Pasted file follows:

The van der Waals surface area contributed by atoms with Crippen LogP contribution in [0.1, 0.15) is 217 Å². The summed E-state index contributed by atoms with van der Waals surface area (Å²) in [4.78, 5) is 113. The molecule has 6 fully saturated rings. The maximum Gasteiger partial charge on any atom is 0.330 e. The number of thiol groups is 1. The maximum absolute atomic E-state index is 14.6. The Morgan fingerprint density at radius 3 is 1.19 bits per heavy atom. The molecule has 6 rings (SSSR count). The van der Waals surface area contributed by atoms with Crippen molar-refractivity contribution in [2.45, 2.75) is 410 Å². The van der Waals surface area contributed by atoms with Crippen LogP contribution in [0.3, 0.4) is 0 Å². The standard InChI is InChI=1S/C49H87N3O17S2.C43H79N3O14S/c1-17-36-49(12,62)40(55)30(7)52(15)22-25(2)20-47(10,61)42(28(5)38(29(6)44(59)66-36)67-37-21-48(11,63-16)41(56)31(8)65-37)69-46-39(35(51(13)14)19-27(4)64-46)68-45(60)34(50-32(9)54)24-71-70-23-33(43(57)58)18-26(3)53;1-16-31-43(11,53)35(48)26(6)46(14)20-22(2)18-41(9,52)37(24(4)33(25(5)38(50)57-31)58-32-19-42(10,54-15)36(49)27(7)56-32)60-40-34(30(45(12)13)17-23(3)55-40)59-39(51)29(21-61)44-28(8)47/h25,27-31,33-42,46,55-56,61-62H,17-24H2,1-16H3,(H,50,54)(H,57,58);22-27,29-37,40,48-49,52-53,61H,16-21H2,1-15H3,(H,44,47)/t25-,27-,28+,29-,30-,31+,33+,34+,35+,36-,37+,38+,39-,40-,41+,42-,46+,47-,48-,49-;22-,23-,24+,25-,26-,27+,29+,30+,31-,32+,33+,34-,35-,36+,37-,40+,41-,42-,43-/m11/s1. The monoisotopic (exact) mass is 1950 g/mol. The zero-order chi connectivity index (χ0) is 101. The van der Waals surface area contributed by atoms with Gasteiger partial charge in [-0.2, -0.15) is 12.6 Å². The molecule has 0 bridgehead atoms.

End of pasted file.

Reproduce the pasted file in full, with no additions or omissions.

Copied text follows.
The van der Waals surface area contributed by atoms with Crippen LogP contribution in [0.1, 0.15) is 217 Å². The summed E-state index contributed by atoms with van der Waals surface area (Å²) in [4.78, 5) is 113. The molecule has 6 fully saturated rings. The maximum Gasteiger partial charge on any atom is 0.330 e. The number of thiol groups is 1. The maximum absolute atomic E-state index is 14.6. The Morgan fingerprint density at radius 3 is 1.19 bits per heavy atom. The molecule has 6 rings (SSSR count). The van der Waals surface area contributed by atoms with Crippen molar-refractivity contribution in [2.45, 2.75) is 410 Å². The van der Waals surface area contributed by atoms with Crippen LogP contribution in [0.3, 0.4) is 0 Å². The standard InChI is InChI=1S/C49H87N3O17S2.C43H79N3O14S/c1-17-36-49(12,62)40(55)30(7)52(15)22-25(2)20-47(10,61)42(28(5)38(29(6)44(59)66-36)67-37-21-48(11,63-16)41(56)31(8)65-37)69-46-39(35(51(13)14)19-27(4)64-46)68-45(60)34(50-32(9)54)24-71-70-23-33(43(57)58)18-26(3)53;1-16-31-43(11,53)35(48)26(6)46(14)20-22(2)18-41(9,52)37(24(4)33(25(5)38(50)57-31)58-32-19-42(10,54-15)36(49)27(7)56-32)60-40-34(30(45(12)13)17-23(3)55-40)59-39(51)29(21-61)44-28(8)47/h25,27-31,33-42,46,55-56,61-62H,17-24H2,1-16H3,(H,50,54)(H,57,58);22-27,29-37,40,48-49,52-53,61H,16-21H2,1-15H3,(H,44,47)/t25-,27-,28+,29-,30-,31+,33+,34+,35+,36-,37+,38+,39-,40-,41+,42-,46+,47-,48-,49-;22-,23-,24+,25-,26-,27+,29+,30+,31-,32+,33+,34-,35-,36+,37-,40+,41-,42-,43-/m11/s1. The monoisotopic (exact) mass is 1950 g/mol. The zero-order chi connectivity index (χ0) is 101. The van der Waals surface area contributed by atoms with Gasteiger partial charge in [-0.2, -0.15) is 12.6 Å². The molecule has 0 bridgehead atoms.